Dear Dr. Roach: I wonder if you can help me. Two weeks ago, I suddenly was unable to sleep. After I got into bed, a warm feeling flowed over my chest and arms, and my heart seemed to speed up. I had a nervous feeling in the pit of my stomach — a feeling of anxiety or agitation. I lay with my eyes closed for most of the night, and sleep refused to come.

My doctor gave me a prescription for alprazolam 0.5 mg as needed. I don’t want to depend on drugs. I’ve never had problems sleeping previously. It seems I suffer anxiety at bedtime. — S.B.

Dear S.B.: You may be right that you are suffering anxiety. Some of these symptoms are typical for an anxiety or panic attack. Alprazolam is a good treatment for the short term, but in my opinion, it has too many negative effects for long-term treatment.

More importantly, I’m not completely convinced that this is anxiety. The description of a warm feeling through the body and a fast heart rate always makes me nervous for a pheochromocytoma — a rare tumor of the adrenal gland that is seldom found but won’t ever be found if it’s not considered. High thyroid hormone levels also may cause similar symptoms.

If a medical evaluation shows no evidence of these issues, then a different class of medication can be effective treatment. Or, in your case, since you want to avoid medication, counseling or cognitive behavioral therapy can be very effective.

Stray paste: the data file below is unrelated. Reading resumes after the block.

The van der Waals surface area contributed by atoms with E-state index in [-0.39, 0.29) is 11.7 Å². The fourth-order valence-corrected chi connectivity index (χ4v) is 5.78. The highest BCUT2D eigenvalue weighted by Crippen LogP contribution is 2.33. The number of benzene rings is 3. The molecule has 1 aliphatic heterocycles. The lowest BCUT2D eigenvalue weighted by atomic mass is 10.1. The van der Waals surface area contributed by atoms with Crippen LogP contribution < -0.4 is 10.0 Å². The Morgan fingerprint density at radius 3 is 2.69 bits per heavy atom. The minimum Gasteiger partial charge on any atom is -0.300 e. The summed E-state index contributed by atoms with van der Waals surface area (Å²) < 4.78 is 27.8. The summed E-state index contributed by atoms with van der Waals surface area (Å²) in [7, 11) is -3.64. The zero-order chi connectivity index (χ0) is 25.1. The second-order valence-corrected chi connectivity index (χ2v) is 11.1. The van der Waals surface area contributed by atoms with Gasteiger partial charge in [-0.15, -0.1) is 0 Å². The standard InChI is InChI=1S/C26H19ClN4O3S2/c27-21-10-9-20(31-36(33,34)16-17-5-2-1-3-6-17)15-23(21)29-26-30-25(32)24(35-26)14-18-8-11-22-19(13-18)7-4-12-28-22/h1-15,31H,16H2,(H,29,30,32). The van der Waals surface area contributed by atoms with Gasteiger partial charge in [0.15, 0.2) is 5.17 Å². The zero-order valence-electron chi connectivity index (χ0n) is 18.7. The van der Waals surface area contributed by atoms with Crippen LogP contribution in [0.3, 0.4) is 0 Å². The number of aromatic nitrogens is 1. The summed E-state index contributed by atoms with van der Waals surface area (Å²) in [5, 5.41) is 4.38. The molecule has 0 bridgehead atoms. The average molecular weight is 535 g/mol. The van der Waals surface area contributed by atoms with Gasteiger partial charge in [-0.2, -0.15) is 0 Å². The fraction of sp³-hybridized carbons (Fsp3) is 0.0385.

Dear Dr. Roach: What is the difference between PAT and PSVT? — D.S.

Dear D.S.: "Paroxysmal atrial tachycardia" is an intermittent fast heartbeat, the source of which is in one of the atria, the top chambers of the heart. "Paroxysmal supraventricular tachycardia" means almost the same thing: an intermittent fast heartbeat, the source of which is above the ventricles (which clearly includes the atria, so all PATs also are PSVTs). Apart from PAT, PSVT can be caused by abnormalities within the conduction system itself. The terms are sometimes used synonymously, even though they are slightly different.

Both PAT and PSVT have a similar appearance on an electrocardiogram, and are usually quite distinct from the much more worrisome ventricular tachycardia, which is a medical emergency.

Dr. Roach writes: Several female readers wrote to me complaining about the lack of effective treatment for low libido, contrasting it with the availability of medications like sildenafil (Viagra) for men. However, these medications affect blood flow, not libido. This is commonly misunderstood. The medications are effective for men who have desire for sex but are unable to get an adequate erection. While testosterone treatment can sometimes be of benefit for low libido in both men and women, it often is ineffective, as is flibanserin, the new medication I mentioned in my previous column.

I would be happy to review any new medication treatment to help with low libido, as it is a significant problem affecting the quality of life of both men and women, and their partners, but I can’t currently recommend any medication wholeheartedly, which leaves non-drug treatments, including counseling, regular exercise and sexual therapy, available for both men and women.

Readers may email questions to ToYourGoodHealth@med.cornell.edu.